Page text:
Book Excerpt: The Cloudbuster Nine: The Untold Story of Ted Williams and the Baseball Team That Helped Win World War II
Chapter 19: Walking Billboards for baseball and That Ain’t All
My goodness, what a beautiful book. In its research, in its history and its expressed connection between the team batboy and his author-daughter, “The Cloudbuster Nine: The Untold Story of Ted Williams and the Baseball Team That Helped Win World War II,” by Anne Keene (Simon & Schuster, 2018, Hardcover $26.99, Paperback $16.19), is a fascinating book.
As you might expect, everything having to do with Ted Williams is fascinating. The specifics about his Navy baseball teammates, their military training and the organization of this particular element of preparation for war are fascinating. The appendix, which gives a rundown with photos of the major leaguers who trained at Chapel Hill, including Lt. Charles Gehringer, Lt. Charles Gelbert, Lt. Joe Gonzalez, Cadet Johnny Sain, Lt. Ray Scarborough, Lt. Hal Schumacher, Lt. Ray Stoviak and Cadet Williams, is a must-read. I even got a kick out of the index.
I excerpt I have chosen from “Part VI—PLAYING BASEBALL MILITARY STYLE," is Chapter 19, “Walking Billboards for baseball and That Ain’t All,” with the footnotes omitted, and begins here:
Ivan Fleser recollected that Pre-Flight was the most difficult phase of his aviation training because the pressure was always on: “Everything had to be done their way. You always had to be ready to go emotionally and physically.” Yet he looked forward to getting up every morning because he never knew what to expect, even on the baseball field. He described how the baseball team trained for battle, recalling that there was surprisingly little coaching for technique. He also recalled that there were photographers milling around the base but it was not evident that they may have been looking for angles to show how differently the players trained.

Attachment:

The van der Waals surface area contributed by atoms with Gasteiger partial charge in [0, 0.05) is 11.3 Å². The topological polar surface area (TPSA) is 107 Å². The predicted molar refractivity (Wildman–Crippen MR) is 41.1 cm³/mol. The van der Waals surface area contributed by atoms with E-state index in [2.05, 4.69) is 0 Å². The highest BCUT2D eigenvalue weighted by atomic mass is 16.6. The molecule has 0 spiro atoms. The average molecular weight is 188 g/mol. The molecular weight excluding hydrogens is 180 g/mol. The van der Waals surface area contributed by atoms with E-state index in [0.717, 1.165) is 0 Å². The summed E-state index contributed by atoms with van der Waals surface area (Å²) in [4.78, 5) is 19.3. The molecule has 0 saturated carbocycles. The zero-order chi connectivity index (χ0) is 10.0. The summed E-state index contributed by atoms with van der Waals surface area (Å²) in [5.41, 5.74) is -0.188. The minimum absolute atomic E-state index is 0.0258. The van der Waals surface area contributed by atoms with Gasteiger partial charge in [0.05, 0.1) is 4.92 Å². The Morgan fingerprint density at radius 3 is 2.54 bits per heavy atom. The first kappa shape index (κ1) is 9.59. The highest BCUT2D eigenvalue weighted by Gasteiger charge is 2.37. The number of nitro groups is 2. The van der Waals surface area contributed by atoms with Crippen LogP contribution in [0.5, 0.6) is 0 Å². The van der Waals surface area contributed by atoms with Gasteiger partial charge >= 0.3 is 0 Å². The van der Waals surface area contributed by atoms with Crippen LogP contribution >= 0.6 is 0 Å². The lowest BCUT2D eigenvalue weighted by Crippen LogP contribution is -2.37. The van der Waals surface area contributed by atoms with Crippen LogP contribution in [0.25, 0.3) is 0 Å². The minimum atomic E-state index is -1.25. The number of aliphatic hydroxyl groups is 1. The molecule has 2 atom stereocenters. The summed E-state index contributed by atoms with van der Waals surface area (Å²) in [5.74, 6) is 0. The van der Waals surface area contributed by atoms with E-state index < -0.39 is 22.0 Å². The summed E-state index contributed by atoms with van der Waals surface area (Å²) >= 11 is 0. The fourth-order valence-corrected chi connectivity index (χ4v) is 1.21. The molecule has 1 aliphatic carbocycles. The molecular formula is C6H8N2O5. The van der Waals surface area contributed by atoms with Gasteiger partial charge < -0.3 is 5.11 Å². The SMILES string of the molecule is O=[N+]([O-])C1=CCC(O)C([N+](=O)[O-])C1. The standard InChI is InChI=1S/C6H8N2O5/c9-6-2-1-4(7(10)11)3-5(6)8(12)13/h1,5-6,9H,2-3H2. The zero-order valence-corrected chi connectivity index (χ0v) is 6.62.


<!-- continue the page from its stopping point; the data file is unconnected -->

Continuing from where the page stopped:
“There was no traditional practice sliding into the bases at Pre- Flight. No coaching for skills. They geared us up for speed, reflexes, and power, and quick and accurate decisions. We were building muscle mass for combat,” he said. Sure enough, when I examined the Pre-Flight photographs, the varsity baseball players were pictured diving headfirst into bases—kicking up a storm of dust. The swan dive was a recipe for bruises and gravel in the palms, but rest assured, it was a good way to practice an emergency dive out of a flaming plane.
“Pesky, who looked more like a football player than a shortstop, could run those bases like a missile,” said 92-year-old Bruce Martindale, a Chapel Hill native who worked as an equipment manager for the Cloudbusters baseball team. Martindale described himself as a skinny teenage boy when he managed bats, balls, and other equipment at Woollen Gym: “I barely weighed 90 pounds and the players laughed at me, saying the bags were bigger than I was.” Bruce saw players hurling baseballs like grenades, but it was the inclusive spirit that grabbed him. He came to know all of the players by name, and they knew his, too. The cadets carried themselves like officers, and he watched them come in and out of the locker room every day, beaten up and soaked in sweat but smiling. “They were always friendly, very respectful to everyone who worked on base, even the scrawny kid handing out equipment from cages,” he said with a chuckle.